Issue All I want for Christmas is Omar Daley

As told by Daniel Horsfall

Omar Daley has a contract with Bradford City until 2011. We can say that with certainty; on that, we can all agree. Therein, however, ends the consensus on Daley. For my part, I love him, am a signed up, card-carrying member of the Omar Daley fan club – an honorary ‘reggae boy’. I have watched him mooch around never leaving second gear for 70 minutes, all the while hoping the next pass reaches him, because in him I have faith. I have sat and watch him persecute a young right back, electrify the crowd, and provide a real cutting edge to our attack, all the while my Father is complaining about his lack of commitment. I tell you all this now because Omar is a love-him-or-loathe-him player and if you loathe him, you will find no satisfaction here.

In the anonymous world that houses the plethora of message boards and online forums, the post-season boredom has frequently given way to wistful reflections on what could have been. If only McCall had a plan B, if only Brandon had played, if only Lee was a better captain, if only McLaren had not been too good for this division. Obviously, deep down none of us blame one decision or one player, but I can’t help feeling that had we been able to call upon Omar Daley throughout the last two months of the season, we may have faired better. He’s a game changer and I can’t imagine he wouldn’t have at least made something happen against Port Vale at home, or away at Chester. Four points was all we needed.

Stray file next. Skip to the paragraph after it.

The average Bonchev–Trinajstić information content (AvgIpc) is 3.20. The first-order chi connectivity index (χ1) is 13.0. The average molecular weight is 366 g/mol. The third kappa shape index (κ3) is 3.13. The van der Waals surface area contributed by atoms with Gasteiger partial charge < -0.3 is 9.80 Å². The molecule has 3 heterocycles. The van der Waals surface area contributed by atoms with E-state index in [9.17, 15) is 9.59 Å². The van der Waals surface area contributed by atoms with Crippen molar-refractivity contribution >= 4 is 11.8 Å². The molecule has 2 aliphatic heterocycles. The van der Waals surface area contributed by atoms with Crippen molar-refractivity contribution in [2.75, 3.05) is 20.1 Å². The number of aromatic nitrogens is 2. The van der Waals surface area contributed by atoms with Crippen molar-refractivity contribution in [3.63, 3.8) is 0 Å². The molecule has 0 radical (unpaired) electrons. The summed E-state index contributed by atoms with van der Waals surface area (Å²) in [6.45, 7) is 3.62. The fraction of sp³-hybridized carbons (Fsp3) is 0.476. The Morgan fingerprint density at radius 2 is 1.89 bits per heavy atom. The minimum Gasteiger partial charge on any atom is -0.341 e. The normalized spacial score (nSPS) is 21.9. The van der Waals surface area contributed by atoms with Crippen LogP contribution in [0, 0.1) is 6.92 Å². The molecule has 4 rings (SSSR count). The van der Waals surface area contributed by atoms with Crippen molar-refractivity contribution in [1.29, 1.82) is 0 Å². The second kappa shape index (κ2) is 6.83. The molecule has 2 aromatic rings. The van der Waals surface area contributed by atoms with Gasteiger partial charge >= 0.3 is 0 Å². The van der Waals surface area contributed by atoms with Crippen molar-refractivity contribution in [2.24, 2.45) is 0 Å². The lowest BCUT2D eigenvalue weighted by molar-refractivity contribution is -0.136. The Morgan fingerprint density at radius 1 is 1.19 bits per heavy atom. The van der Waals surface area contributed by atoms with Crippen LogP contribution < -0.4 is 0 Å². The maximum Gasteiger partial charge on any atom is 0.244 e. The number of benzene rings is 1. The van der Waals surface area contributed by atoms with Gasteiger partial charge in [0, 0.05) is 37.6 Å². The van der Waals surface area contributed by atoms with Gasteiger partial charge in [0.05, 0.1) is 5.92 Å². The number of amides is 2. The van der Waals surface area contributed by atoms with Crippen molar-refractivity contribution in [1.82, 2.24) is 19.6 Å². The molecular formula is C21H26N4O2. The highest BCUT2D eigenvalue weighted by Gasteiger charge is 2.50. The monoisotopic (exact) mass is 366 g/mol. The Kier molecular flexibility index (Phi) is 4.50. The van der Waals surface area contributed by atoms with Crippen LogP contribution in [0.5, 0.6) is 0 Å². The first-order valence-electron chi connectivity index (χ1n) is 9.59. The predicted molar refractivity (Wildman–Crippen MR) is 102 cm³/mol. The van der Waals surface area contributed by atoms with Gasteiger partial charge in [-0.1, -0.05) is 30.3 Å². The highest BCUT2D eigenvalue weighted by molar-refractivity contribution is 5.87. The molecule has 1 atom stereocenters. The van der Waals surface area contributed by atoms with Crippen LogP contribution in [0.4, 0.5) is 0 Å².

So how will we fare without him, and more importantly, what will his reappearance do for our team, or season, our hopes of promotion? I remember the talk around Christmas last, about how the return of Brandon would be akin to a new, ‘big-name’ signing. For one reason and another, that failed to materialise, only now are we seeing our ‘new’ signing, and the jury of the terraces is still out. But Daley isn’t Brandon; we know what Daley is capable of – know what he is capable of in a City shirt for that matter. I’ve spoken to plenty of folks who believe that if we just hang in there-or-thereabouts until Christmas, Daley’s return will give us the impetus to race toward that May finish line, a race that with Jamaica’s second fastest man is sure to be exhilarating.

But can we, in all honesty, even with a glass half-full, really believe that? This is a player who will have missed eight months of football, will need at least another month to regain match-fitness, and is largely celebrated/utilised for his pace, which will surely be diminished at least slightly. How do we even envisage his return? Will this be a return that can’t come too soon, necessitated by the failure to perform by the ineffectual, sluggish Brandon, or inexperienced Leon Osborne/Luke Sharry? As a return out of necessity to replace the recently departed Colbeck, who has, at last, been rescued from the shop window by Oldham? As a return that is hampered by the niggly nature of the injury he suffered? Or what about a return that is largely constrained to the bench due to the fantastic half a season had by his replacement on the flank?